Russia’s Progress MS-23 cargo freighter launched Wednesday from Kazakhstan on a mission hauling more than 2.7 tons of fuel, food, experiments, and supplies to the International Space Station.
The Progress MS-23 supply ship lifted off at 8:56:07 a.m. EDT (1256:07 UTC) from the Site 31 launch complex at Baikonur, located in a remote part of Kazakhstan east of the Aral Sea. Russian ground teams at Baikonur rolled the Progress MS-23 spacecraft and its Soyuz rocket to the launch pad Sunday, then raised the launcher vertical for final mission preparations.
The Soyuz team loaded kerosene and liquid oxygen propellants into the three-stage rocket in the final hours before liftoff, timed for 5:56 p.m. local time at the spaceport in Central Asia.
After liftoff, the Soyuz 2.1a rocket headed northeast to line up with the space station’s flight path, then shed its four liquid-fueled boosters about two minutes into the flight. The aerodynamic shroud covering the Progress MS-23 spacecraft jettisoned moments later, followed by separation of the Soyuz core stage nearly five minutes after liftoff. A third stage engine ignited to finish the job of putting the cargo ship into orbit about nine minutes into the mission.
The Progress supply ship separated from the rocket and unfurled its solar panels and navigation antennas, then commenced a sequence of engine firings to adjust its orbit to match that of the space station. After a radar-guided rendezvous, the cargo freighter lined up with its docking port at the Poisk module on the Russian segment of the space station. Docking with the Poisk module occurred at 12:19 p.m. EDT (1619 UTC).
Liftoff of the Soyuz rocket from the Baikonur Cosmodrome with Russia’s Progress MS-23 cargo freighter carrying nearly 5,500 pounds (about 2.5 metric tons) of supplies, experiments, fuel, and food to the seven-person crew on the International Space Station. https://t.co/Jhh06PRcJV pic.twitter.com/fCSQlQaslJ
— Spaceflight Now (@SpaceflightNow) May 24, 2023
Russian cosmonauts on the station, part of the lab’s long-duration seven-person crew, will open hatches to begin unpacking cargo from the pressurized cabin of the Progress spacecraft. This is the 84th Progress cargo ship to launch to the space station, and the mission is designed Progress 84P by NASA.
There are currently 11 people on the space station, including the four-person private astronaut mission from Axiom Space that arrived Monday for an eight-day stay.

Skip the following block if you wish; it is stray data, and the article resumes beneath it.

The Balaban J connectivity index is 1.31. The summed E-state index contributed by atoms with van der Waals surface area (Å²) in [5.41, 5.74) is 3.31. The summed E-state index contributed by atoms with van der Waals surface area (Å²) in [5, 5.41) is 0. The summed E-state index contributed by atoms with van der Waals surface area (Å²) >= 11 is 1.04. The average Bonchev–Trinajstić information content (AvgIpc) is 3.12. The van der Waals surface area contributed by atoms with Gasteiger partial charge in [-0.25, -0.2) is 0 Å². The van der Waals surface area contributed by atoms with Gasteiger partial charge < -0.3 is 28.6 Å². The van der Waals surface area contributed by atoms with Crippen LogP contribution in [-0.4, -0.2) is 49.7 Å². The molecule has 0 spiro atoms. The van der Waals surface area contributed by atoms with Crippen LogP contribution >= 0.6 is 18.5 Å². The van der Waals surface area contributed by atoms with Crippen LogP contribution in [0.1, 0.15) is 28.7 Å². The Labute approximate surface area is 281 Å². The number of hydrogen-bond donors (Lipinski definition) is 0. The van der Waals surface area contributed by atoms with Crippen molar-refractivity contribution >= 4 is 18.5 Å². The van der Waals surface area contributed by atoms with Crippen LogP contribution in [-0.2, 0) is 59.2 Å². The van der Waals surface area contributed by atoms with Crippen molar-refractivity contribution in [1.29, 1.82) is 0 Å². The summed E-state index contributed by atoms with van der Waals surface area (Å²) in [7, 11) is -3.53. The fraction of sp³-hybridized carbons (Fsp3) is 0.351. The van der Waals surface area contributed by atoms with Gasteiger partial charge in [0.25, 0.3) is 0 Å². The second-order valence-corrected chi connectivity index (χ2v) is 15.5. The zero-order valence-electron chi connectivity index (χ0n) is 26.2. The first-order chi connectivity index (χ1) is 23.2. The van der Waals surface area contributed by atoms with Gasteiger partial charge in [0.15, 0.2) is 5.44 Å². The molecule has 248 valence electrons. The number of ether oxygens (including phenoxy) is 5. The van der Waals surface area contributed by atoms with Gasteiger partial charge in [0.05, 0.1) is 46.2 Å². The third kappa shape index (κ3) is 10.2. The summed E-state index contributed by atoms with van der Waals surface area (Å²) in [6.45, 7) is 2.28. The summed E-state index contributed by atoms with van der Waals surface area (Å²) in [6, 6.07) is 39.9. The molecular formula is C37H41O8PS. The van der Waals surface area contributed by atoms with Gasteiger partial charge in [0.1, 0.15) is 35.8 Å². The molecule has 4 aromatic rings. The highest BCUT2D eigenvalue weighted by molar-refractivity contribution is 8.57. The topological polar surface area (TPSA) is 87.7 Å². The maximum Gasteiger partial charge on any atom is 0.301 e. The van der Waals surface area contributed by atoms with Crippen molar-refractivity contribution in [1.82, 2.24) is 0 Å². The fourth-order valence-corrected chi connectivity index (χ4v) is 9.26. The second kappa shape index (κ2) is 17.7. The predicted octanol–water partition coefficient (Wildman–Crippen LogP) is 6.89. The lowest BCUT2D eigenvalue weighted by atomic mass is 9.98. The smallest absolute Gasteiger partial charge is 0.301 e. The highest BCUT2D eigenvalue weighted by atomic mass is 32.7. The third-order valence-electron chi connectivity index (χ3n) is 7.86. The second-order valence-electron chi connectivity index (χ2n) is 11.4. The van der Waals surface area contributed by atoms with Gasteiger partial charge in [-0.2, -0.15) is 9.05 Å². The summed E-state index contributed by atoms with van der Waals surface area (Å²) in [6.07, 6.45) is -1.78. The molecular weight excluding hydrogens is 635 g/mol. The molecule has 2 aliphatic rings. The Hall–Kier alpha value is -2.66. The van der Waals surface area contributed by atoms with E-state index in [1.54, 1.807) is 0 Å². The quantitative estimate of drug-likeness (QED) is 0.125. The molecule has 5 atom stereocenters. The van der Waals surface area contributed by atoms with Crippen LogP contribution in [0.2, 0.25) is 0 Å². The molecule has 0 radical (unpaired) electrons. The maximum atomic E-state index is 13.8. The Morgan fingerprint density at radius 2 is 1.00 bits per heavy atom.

Russian managers met a few hours before launch to approve loading of kerosene and liquid oxygen propellants into the Soyuz rocket. The gantry arms at the launch pad retracted away from the rocket in the final hour of the countdown, and ground crews at Baikonur inserted the launch key into a control panel about six minutes before liftoff.
Propellant tanks on the launcher pressurized beginning about two-and-a-half minutes prior to liftoff, and engines on the core stage and strap-on boosters ignited and ramped up to full power to propel the Soyuz off the pad with more than 900,000 pounds of thrust.
Russia’s space agency said the Progress MS-22 cargo ship carries 5,492 pounds (2,491 kilograms) of supplies and fuel to the space station. Here’s a breakdown of the cargo manifest:
• 3,399 pounds (1,542 kilograms) of dry cargo
• 1,080 pounds (490 kilograms) of liquid propellant to refuel the Zvezda service module
• 926 pounds (420 kilograms) of fresh water
• 88 pounds (40 kilograms) of nitrogen to replenish the station’s atmosphere
The dry cargo includes food and clothing for the space station crew members, medical equipment, and experiments. The Russian supply ship could also reboost the orbital altitude of the station, and perform any required burns to steer the complex out of the path of space junk.
The equipment aboard the Progress MS-23 supply ship also includes a student-built nanosatellite from Bauman Moscow State Technical University. The small spacecraft, designed to test solar sail deployment technology, will be released into orbit by a cosmonaut during a future spacewalk outside the station.
The cargo mission also delivered a video system for observing Earth’s surface as part of Russia’s Uragan experiment, which tracks changes on the planet associated with natural and human-made disasters. The Progress spacecraft also carried a scientific glove box, and equipment for biomedical experiments.
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